#2 Identify Options to address Salary Increases
As mentioned above, employers may opt to implement an across-the-board salary increase to comply with the new rule. For most employers, an across-the-board increase is not practical. Thus, many employers will have to weigh the pros and cons of increasing the salary levels of certain positions versus paying overtime, hiring more employees to reduce number of hours worked per employee, etc.
#3 Evaluate how Work Gets Performed
Employers may have to also restructure how work is performed. For example, the new rule could affect employees’ ability to perform work on nights or weekends. Currently exempt employees may routinely answer phone calls and emails after the normal workday, or work nights and weekends without additional compensation. If some of these employees are reclassified to non-exempt status, any time they spend working after normal work hours is compensable and must be tracked. This raises a lot of operational concerns and questions by employers including: Should employers prohibit employees from having access to email outside the office? Should employers cut-off access to email after working hours? How would the employer achieve this from a technology standpoint? Does the company need to issue its own mobile devices to employees? Obviously, there is a lot of decision making that must take place regarding how work gets performed, especially for employees that currently perform job duties outside of the workplace.
#4 Implement Time-Keeping Policies
By increasing the number of non-exempt employees, employers will be exposed to additional wage and hour liability exposure. Accurate time-keeping and record keeping must be a priority. This may require the purchase of new time record devices and software. Also, employers should review their current employee handbooks and policies regarding time keeping and overtime. In particular, employers should have policies in place that require employees to accurately report time worked, prohibit working overtime without authorization, prohibit off-the-clock work, and provide a reporting mechanism to address payment errors.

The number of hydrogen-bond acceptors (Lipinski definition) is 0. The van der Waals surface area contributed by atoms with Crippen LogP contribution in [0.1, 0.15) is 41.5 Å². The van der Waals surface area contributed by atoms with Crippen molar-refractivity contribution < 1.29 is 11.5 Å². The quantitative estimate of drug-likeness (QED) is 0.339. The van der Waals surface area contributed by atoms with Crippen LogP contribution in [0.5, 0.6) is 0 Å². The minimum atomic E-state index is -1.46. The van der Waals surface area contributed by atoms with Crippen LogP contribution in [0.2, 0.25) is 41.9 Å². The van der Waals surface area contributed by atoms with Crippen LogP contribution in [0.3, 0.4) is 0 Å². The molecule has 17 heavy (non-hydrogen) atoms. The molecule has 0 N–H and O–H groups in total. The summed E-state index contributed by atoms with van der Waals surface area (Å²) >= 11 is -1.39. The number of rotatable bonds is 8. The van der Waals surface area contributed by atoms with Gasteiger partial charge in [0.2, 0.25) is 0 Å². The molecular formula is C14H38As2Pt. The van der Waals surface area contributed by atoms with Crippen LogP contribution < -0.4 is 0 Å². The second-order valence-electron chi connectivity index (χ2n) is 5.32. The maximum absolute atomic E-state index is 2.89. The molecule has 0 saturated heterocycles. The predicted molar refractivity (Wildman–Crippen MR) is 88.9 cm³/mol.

#5 Train your Team
Having sound policies is important, but seldom sufficient by itself. It is equally important to train employees about the new overtime regulations, the company policies, the company’s expectations, and the consequences of non-compliance. For example, supervisors must understand what role they are to play in monitoring work hours and time keeping compliance. They must be involved in policing off-the-clock work, as well as other activities that were not a concern when employees were classified as exempt. This may involve monitoring the length of lunch breaks, keeping track of employees leaving work early to attend family events, or tracking incidents when employees arrive to work late. Because re-classified employees may likely view the transition as a demotion, careful thought must be given as to how to communicate these types of changes and who the right person(s) is to explain the changes.
In light of the new overtime rule, employers are now faced with challenging decisions. For many employers, complying with the new rule will require a myriad of changes including their compensation structure and how they conduct business. It is possible that Congress may pass the Protecting Workplace Advancement and Opportunity Act (S. 2707 and H.R. 4773), legislation that would stop the rule until the DOL performs a better economic analysis of the rule’s impact on specific sectors. Until then, employer should proceed to make the changes necessary to comply with the new rule.